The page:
Lincoln KB Custom Dietrich Convertible Sedan
With the introduction of Cadillac’s V16 in 1930 and the V12 in 1931, followed by the Pierce-Arrow V12 in 1931 and both Marmon’s Sixteen and Packard’s all-new Twin Six in 1932, the multi-cylinder race was on with a vengeance despite the worsening Great Depression. As a result, any manufacturer wishing to compete seriously in the American fine car segment needed to field such a car. Henry Leland had founded Lincoln on the premise of building a car without compromise, and true to this unwavering philosophy, Lincolns had always been well built – some would say overbuilt, in fact.
The debut of Lincoln’s all-new V12, therefore, came as no surprise in 1932. Neither did the quality of its engineering; with its seven main bearings, fork-and-blade connecting rods and separate cylinder blocks, the new engine was certainly an engineering tour de force. The only problem with it was the prohibitive cost of manufacture – it was in fact so expensive to build that it was replaced in just two years by a more conventional design, making 1933 the last year for the ultimate Lincoln of the Classic Era. The result is that among collectors today, the 1932 and 1933 KB Lincolns have achieved legendary, if not mythical, status. Although similar under the skin, the 1933 Lincolns featured updated styling with more attractively skirted fenders, a new V-shaped radiator shell and a host of detail updates.
Driven by Edsel Ford, Lincoln was unwavering in its commitment to the concept of the custom-coachbuilt car. As a result, the quality of the Lincoln KB chassis was unparalleled and specifically designed to receive a wide range of handsome and luxurious bespoke coachwork. Although a line of factory-standard sedans was also offered, each year new designs were solicited from the custom coachbuilders and design houses for the KB, and these renderings were used to produce legendarily rich, high-quality sales catalogs for Lincoln dealers.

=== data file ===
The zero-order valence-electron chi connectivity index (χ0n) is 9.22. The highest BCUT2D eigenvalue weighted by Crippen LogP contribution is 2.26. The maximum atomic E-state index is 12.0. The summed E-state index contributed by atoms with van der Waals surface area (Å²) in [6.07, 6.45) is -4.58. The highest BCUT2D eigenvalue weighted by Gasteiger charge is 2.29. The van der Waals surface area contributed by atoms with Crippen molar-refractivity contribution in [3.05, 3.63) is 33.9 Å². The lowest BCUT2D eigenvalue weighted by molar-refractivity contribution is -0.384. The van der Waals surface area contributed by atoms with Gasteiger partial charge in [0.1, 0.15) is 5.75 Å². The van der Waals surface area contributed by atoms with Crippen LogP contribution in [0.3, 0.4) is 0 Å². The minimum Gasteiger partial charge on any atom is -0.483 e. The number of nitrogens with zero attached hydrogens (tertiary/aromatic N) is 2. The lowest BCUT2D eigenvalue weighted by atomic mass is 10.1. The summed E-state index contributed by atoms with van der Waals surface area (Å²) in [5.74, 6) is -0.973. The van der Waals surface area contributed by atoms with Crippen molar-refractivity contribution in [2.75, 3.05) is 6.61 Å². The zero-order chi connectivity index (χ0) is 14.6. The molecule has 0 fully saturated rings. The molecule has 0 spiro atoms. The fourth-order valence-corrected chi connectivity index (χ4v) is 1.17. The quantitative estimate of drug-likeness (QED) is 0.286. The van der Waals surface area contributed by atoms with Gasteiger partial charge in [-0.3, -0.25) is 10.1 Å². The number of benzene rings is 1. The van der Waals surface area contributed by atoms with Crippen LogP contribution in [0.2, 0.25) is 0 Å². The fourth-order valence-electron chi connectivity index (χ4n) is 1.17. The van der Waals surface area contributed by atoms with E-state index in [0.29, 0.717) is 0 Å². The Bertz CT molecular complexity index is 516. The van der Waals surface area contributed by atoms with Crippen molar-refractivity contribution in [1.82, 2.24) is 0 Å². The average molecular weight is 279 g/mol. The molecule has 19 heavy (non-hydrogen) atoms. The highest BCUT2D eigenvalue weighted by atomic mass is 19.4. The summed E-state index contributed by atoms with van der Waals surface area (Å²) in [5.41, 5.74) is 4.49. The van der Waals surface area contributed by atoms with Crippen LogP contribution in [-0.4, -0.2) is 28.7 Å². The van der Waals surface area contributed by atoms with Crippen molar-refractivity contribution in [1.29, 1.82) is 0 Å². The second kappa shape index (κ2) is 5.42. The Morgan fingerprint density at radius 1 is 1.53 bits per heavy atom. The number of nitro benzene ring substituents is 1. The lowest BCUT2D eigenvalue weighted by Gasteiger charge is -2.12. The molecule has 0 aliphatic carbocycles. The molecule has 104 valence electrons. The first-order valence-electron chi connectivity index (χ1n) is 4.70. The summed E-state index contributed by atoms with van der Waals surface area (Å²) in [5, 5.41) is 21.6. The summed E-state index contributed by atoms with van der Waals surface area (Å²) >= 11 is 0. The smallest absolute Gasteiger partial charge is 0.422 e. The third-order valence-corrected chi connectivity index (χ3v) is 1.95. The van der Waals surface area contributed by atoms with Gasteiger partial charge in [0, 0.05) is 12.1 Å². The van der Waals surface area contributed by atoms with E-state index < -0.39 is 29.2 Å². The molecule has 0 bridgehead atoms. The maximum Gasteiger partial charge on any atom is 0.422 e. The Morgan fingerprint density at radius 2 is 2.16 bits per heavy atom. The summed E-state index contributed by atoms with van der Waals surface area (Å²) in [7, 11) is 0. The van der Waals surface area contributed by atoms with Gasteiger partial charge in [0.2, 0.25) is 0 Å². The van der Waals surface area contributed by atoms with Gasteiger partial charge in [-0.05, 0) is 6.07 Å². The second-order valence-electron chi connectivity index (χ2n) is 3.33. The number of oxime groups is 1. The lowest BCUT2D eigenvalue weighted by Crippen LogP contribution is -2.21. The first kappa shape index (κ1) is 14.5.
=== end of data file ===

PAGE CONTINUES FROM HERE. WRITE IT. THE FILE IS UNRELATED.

Although they could be – and often were – highly customized and built to specific customer order, Lincoln also placed lot orders for good designs, sometimes as many as 50 bodies at a time. While these cars could certainly be finished and trimmed to the customer’s individual specifications, the bodies themselves were built in advance. This practice cleverly shortened the delivery schedule while still maintaining the impeccable quality and exclusivity of the true coachbuilt automobile – and created the term “catalog customs.” The leading American custom coachbuilders of the day all participated in the program, including Judkins, Waterhouse, Murphy, Brunn, Dietrich, Willoughby and LeBaron.
This car was auctioned off by RM Auctions in August of 2010 at the Portola Hotel & Spa and Monterey Conference Center, Monterey, California.
150 bhp, 447.9 cu. in. L-head V12 engine, Stromberg two-barrel carburetor, three-speed sliding gear manual transmission, solid front axle, full-floating rear axle, semi-elliptic leaf springs front and rear, and four-wheel, power-assisted Bendix Duo-Servo mechanical brakes. Wheelbase: 145"
Source: RM Auctions
Photo Credit: Copyright Darin Schnabel